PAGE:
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05 April 2017

Odette Joyeux

French actress Odette Joyeux (1914-2000) was highly popular in the 1940s. She was a star in several films by Claude Autant-Lara and Marc Allégret.
Odette Joyeux
French postcard by Editions O.P., Paris, no. 46. Photo: Studio Harcourt.

Odette Joyeux
French postcard by SERP, Paris, no. 86. Photo: Studio Harcourt.

The Curtain Rises


Odette Joyeux was born in Paris in 1914. She studied the school of the Ballet de l'Opéra de Paris.

She started her career in film with a bit part in Une femme a menti/A Woman has Lied (Charles de Rochefort, 1930) starring Paul Capellani.

In the same period she began her stage career under the direction of Louis Jouvet in Jean Giraudoux’ play Intermezzo (1933).

After years of small film parts and a major part in Marc Allégret’s Lac des dames/Ladies Lake (1934), her first notable film was Entrée des artistes/The Curtain Rises (Marc Allégret, 1938). She plays Cecilia, student at the Drama School run by prof. Lambertin (Louis Jouvet). She hunts for François (Claude Dauphin), her former boyfriend, who now loves Isabella (Janine Darcey). Cecilia commits suicide incriminating François, but at the end a testimony saves him.

In 1935 Odette Joyeux married actor Pierre Brasseur and became the mother of actor Claude Brasseur (1936). In 1945 she divorced Brasseur.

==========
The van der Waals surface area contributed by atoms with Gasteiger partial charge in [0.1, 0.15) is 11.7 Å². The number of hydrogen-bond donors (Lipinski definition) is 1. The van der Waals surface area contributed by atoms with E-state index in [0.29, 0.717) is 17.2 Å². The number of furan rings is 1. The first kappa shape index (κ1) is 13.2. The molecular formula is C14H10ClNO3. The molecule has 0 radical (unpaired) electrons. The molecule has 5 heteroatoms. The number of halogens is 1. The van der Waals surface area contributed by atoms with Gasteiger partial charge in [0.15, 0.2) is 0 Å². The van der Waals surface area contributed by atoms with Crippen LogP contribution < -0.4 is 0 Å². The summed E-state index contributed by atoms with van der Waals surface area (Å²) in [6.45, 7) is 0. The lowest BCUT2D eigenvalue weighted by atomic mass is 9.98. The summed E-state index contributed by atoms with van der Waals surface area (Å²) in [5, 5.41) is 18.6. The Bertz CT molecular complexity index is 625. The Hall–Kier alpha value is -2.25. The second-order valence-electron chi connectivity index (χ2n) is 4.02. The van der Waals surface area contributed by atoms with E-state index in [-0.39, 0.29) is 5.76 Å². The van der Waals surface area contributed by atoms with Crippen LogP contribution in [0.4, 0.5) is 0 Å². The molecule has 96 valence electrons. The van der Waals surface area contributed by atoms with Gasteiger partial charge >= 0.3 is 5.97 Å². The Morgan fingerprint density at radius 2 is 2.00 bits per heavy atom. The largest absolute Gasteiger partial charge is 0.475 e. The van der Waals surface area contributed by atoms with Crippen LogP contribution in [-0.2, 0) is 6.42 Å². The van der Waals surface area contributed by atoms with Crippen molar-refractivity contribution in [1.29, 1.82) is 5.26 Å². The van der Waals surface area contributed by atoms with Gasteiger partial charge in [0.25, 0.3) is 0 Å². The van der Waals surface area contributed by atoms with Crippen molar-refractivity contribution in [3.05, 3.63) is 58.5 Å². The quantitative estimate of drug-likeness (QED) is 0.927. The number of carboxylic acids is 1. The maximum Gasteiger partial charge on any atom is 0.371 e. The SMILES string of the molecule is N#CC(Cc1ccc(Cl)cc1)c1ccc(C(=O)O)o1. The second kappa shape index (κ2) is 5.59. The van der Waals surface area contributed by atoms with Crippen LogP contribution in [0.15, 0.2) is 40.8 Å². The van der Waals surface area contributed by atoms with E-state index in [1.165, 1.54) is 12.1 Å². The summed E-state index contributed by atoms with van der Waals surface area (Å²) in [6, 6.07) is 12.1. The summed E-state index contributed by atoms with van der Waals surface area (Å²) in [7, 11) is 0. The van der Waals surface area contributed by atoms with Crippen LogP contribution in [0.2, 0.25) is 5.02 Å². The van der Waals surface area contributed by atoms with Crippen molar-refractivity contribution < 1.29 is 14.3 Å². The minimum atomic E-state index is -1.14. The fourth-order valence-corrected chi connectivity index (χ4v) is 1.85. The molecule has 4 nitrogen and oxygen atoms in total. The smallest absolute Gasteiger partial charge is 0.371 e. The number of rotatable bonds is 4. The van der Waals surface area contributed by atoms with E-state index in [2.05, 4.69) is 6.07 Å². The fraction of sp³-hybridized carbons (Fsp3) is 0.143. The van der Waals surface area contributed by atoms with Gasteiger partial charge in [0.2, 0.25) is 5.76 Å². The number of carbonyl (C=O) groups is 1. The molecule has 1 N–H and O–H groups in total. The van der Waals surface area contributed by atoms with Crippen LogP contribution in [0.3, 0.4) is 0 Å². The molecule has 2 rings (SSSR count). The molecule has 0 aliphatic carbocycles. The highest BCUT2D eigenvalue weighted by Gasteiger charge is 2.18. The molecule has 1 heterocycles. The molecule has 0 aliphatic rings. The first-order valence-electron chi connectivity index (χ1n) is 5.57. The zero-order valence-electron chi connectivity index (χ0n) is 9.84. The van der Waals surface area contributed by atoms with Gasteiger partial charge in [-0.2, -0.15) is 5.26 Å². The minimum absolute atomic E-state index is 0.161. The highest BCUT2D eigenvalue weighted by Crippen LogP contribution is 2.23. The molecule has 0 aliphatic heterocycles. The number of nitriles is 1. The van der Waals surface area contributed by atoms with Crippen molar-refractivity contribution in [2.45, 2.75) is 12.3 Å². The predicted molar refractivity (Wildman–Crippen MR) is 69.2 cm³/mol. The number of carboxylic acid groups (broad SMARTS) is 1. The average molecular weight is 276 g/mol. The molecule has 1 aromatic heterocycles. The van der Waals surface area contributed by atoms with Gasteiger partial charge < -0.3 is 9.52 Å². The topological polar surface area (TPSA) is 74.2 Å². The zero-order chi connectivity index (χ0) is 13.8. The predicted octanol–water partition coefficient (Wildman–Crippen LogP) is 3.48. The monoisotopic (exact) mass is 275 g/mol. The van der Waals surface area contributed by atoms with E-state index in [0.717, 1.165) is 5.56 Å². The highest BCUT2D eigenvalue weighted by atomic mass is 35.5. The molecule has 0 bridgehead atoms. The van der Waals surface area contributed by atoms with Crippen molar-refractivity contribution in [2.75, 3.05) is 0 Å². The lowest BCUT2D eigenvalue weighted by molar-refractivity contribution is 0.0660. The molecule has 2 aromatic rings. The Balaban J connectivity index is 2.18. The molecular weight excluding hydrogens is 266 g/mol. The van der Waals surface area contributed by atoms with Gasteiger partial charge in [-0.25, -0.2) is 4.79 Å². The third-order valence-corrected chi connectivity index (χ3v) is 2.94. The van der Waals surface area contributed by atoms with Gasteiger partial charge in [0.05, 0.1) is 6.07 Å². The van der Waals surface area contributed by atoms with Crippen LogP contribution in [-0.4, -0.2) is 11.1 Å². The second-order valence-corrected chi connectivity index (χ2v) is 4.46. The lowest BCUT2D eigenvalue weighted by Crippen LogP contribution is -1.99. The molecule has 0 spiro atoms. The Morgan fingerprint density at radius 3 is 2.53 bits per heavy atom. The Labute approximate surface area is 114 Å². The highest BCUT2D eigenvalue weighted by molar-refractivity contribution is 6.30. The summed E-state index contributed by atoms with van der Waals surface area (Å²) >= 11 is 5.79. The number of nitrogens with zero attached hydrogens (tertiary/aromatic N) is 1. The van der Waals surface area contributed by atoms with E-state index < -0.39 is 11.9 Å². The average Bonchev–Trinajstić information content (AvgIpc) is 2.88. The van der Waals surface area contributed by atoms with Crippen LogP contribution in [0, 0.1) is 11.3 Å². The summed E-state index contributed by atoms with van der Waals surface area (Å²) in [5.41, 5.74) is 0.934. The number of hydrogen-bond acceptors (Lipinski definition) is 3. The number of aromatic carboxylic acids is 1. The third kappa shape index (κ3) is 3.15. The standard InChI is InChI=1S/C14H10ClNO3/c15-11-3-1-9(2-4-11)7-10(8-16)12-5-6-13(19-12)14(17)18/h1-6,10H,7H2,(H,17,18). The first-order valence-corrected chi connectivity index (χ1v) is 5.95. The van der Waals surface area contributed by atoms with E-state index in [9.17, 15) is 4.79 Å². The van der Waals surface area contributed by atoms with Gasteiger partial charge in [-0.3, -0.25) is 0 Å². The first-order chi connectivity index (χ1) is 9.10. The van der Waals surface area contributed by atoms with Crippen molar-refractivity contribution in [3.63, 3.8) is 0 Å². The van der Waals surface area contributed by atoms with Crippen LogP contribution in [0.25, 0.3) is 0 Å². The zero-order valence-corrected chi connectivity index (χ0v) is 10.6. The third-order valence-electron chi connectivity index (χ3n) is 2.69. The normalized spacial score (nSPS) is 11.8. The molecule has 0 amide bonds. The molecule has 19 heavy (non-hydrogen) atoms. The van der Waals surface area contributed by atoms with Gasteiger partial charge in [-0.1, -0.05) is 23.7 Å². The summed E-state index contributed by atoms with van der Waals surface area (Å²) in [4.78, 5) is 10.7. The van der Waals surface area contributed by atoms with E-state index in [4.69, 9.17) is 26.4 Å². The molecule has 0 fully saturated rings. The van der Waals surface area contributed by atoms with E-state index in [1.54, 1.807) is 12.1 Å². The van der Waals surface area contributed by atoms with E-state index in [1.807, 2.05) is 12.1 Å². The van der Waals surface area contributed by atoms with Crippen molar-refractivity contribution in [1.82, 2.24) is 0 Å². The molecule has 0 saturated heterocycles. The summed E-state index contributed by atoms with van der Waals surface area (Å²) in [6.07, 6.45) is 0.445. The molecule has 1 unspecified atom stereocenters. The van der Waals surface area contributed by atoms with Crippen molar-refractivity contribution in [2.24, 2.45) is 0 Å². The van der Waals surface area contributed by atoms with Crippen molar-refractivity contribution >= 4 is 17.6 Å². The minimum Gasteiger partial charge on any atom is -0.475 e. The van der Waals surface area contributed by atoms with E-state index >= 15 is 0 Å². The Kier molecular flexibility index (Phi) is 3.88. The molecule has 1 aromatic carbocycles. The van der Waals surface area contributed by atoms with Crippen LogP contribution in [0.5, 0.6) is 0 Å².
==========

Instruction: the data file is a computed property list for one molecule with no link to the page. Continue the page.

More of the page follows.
Odette Joyeux
French postcard by Editions E.C. Paris, no. 96. Photo: Industrie Cinématographique. Publicity still for Douce/Love Story (Claude Autant-Lara, 1943).

Odette Joyeux
French postcard by Collection Chantal, Paris, no. 11. Photo: Industrie Cinématographique. Publicity still for Douce/Love Story (Claude Autant-Lara, 1943).

Odette Joyeux in Douce (1943)
French postcard by Edit. Chantal, Rueil, no. 11A. Photo: Industrie Cinématographique. Publicity still for Douce/Love Story (Claude Autant-Lara, 1943).

Douce


During the 1940s Odette Joyeux established herself as one of France's most popular cinema actresses with such films as Le Mariage de Chiffon/Chiffon's Wedding (Claude Autant-Lara, 1942). Joyeux played an eccentric, unadapted young aristocrat, whose mother plans to remarry with a noble officer, while she herself plans to marry her uncle, a penniless aviation pioneer.

Claude Autant-Lara again cast Joyeux as the protagonist in Douce/Love Story (1943). In this period piece governess Irène (Madeleine Robinson) has an affair with director Fabien (Roger Pigaut), who is also the secret idol of Douce de Bonafé (Joyeux), Irène’s pupil. When Fabien discovers Irène wants to marry Douce’s father, an aristocratic widower, he elopes with Douce, to her immense joy. Cameraman of the film was Philippe Agostini, with whom Joyeux eventually would marry. French Wikipedia considers Douce Autant-Lara’s best film.

Joyeux played another important lead in the period piece Le baron fantôme/The Phantom Baron (Serge de Poligny, 1943), costarring Jany Holt and Alain Cuny. The film's costumes are designed by Christian Dior and the dialogues written by Jean Cocteau; the latter also played the title role.